This blog post is part of a series that answers on some of the most common requests on our free advice and information helpline. This one looks at how technology can help people with Age Related Macular Degeneration (AMD).
What is Age-related Macular Degeneration (AMD)?
AMD is a sight condition that is normally found in people who are over 50. People with the condition lose their central vision over time. The vision loss may make it harder for people to recognise faces, drive and read print. It is worth noting though that people with the condition still have peripheral vision. There are two types of AMD, wet and dry. Famous people with the condition include writer Stephen King.
How many people in the UK have the condition?
According to the Macular Society (http://www.macularsociety.org/) at the moment there are around 500,000 people in the UK with this condition.
Top tips for easier computing
Using the accessibility options (or universal access) you can make the text bigger and you can also change the colour of it so you can view it more easily. Using the basic magnification software on the computer may also be beneficial. Positioning the computer, especially the monitor may also be really useful too. If your sight gets to the point where reading text is impossible you can consider using text to speech, where the computer can read text out to you in a synthesized voice.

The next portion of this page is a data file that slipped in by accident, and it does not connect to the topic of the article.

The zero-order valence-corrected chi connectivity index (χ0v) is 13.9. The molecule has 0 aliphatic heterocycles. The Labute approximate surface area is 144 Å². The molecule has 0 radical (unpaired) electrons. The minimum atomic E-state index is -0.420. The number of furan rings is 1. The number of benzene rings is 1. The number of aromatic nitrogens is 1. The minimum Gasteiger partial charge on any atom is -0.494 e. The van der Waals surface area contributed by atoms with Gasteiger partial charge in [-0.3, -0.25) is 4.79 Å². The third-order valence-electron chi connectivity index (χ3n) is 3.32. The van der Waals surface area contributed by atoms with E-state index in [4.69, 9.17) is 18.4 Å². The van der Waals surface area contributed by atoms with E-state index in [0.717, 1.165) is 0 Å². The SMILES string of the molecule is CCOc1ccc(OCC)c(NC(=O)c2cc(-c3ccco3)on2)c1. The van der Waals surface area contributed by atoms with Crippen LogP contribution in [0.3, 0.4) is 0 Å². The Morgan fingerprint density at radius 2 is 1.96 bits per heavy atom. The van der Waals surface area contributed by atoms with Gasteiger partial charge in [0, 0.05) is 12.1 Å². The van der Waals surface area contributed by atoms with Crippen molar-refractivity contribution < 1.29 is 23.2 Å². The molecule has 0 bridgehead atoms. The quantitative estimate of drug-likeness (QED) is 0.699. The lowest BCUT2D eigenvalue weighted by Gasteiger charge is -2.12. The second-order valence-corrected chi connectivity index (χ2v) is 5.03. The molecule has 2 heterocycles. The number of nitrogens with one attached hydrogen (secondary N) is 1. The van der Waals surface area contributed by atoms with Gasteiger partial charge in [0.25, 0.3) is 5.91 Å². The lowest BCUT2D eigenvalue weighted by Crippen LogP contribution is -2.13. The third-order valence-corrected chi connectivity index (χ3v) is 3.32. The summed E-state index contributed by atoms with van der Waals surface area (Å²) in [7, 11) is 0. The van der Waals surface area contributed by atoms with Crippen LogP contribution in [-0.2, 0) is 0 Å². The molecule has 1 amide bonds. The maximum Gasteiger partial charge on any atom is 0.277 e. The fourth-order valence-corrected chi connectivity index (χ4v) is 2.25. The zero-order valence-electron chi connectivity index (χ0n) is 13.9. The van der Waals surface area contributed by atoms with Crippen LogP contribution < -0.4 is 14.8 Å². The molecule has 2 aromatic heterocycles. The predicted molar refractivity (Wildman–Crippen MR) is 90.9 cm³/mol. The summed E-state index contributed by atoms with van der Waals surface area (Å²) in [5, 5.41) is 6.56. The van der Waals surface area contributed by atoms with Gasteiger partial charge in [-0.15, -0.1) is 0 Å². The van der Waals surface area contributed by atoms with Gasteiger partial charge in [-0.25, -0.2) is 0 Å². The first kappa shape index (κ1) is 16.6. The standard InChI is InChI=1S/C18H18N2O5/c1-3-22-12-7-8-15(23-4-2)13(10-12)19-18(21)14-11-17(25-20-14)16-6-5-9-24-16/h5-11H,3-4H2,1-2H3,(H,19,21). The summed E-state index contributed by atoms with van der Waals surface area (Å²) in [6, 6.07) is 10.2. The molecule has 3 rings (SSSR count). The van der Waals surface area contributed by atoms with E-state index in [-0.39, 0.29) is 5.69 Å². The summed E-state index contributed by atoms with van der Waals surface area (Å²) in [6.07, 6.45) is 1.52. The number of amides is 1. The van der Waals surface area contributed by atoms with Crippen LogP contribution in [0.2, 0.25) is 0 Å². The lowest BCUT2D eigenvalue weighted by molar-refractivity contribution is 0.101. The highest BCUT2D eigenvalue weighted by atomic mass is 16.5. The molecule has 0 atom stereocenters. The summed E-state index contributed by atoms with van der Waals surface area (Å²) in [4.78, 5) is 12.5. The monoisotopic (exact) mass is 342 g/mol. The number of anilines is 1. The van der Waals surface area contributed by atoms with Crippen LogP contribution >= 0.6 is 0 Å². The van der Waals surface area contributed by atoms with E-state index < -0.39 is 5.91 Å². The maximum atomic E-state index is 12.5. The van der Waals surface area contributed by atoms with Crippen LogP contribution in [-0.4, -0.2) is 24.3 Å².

Enid called us. She explained that her condition was meaning that she had a lot of dazzle from the screen. She used to use her computer a lot for online shopping as she also has some mobility problems and finds it difficult to get out.
We explained that she could customise the accessibility options within her computer to make the screen easier to read and so she could continue ordering her shopping online. We even suggested that a volunteer might be able to come out and help
How can we help?
There are a few ways that we can help:
- Call our free Helpline. We’re open Monday to Friday from 9am to 5pm on 0800 269 545. Our friendly, knowledgeable staff will discuss any kind of computer problem and do their best to come up with a solution.
- Arrange a home visit. We have a network of freindly ITCanHelp volunteers who can help if you have technical issues with your computer systems. They can come to your home, or help you over the phone.
- We have a range of factsheets which talk in detail about technology that might help you, which can be downloaded for free. You may well find the factsheet on Vision Impairment and Computing useful